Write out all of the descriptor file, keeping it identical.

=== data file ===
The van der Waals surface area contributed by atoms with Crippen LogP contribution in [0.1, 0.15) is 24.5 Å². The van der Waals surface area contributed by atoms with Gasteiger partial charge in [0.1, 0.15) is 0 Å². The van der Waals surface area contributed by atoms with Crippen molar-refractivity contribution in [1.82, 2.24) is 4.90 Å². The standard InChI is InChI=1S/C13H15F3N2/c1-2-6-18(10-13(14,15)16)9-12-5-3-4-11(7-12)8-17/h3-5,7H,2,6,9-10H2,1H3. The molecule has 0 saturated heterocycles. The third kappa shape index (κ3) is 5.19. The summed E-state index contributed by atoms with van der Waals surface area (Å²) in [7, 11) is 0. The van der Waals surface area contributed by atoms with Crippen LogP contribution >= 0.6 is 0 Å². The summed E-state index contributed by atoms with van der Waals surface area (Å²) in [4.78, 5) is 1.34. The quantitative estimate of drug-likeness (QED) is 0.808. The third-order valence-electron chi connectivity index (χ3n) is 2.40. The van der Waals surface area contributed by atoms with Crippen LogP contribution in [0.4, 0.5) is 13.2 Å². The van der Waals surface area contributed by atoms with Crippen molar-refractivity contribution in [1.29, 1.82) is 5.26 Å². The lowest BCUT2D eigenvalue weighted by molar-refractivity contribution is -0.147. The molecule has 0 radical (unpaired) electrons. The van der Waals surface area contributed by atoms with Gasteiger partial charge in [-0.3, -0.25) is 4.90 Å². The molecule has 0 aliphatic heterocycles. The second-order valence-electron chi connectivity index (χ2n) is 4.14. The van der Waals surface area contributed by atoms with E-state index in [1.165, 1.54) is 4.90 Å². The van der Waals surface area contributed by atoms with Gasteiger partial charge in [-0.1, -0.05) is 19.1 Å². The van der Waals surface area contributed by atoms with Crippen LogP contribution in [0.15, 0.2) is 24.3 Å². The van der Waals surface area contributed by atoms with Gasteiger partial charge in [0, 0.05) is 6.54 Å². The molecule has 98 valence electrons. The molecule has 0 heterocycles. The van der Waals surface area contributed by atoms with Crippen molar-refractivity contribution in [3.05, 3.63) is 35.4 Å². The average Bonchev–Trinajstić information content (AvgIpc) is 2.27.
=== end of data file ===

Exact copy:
The van der Waals surface area contributed by atoms with Crippen LogP contribution in [0.1, 0.15) is 24.5 Å². The van der Waals surface area contributed by atoms with Gasteiger partial charge in [0.1, 0.15) is 0 Å². The van der Waals surface area contributed by atoms with Crippen molar-refractivity contribution in [1.82, 2.24) is 4.90 Å². The standard InChI is InChI=1S/C13H15F3N2/c1-2-6-18(10-13(14,15)16)9-12-5-3-4-11(7-12)8-17/h3-5,7H,2,6,9-10H2,1H3. The molecule has 0 saturated heterocycles. The third kappa shape index (κ3) is 5.19. The summed E-state index contributed by atoms with van der Waals surface area (Å²) in [7, 11) is 0. The van der Waals surface area contributed by atoms with Crippen LogP contribution >= 0.6 is 0 Å². The summed E-state index contributed by atoms with van der Waals surface area (Å²) in [4.78, 5) is 1.34. The quantitative estimate of drug-likeness (QED) is 0.808. The third-order valence-electron chi connectivity index (χ3n) is 2.40. The van der Waals surface area contributed by atoms with Crippen LogP contribution in [0.4, 0.5) is 13.2 Å². The van der Waals surface area contributed by atoms with Crippen molar-refractivity contribution in [1.29, 1.82) is 5.26 Å². The lowest BCUT2D eigenvalue weighted by molar-refractivity contribution is -0.147. The molecule has 0 radical (unpaired) electrons. The van der Waals surface area contributed by atoms with Gasteiger partial charge in [-0.3, -0.25) is 4.90 Å². The molecule has 0 aliphatic heterocycles. The second-order valence-electron chi connectivity index (χ2n) is 4.14. The van der Waals surface area contributed by atoms with E-state index in [1.165, 1.54) is 4.90 Å². The van der Waals surface area contributed by atoms with Gasteiger partial charge in [-0.1, -0.05) is 19.1 Å². The van der Waals surface area contributed by atoms with Crippen LogP contribution in [0.15, 0.2) is 24.3 Å². The van der Waals surface area contributed by atoms with Gasteiger partial charge in [0, 0.05) is 6.54 Å². The molecule has 98 valence electrons. The molecule has 0 heterocycles. The van der Waals surface area contributed by atoms with Crippen molar-refractivity contribution in [3.05, 3.63) is 35.4 Å². The average Bonchev–Trinajstić information content (AvgIpc) is 2.27.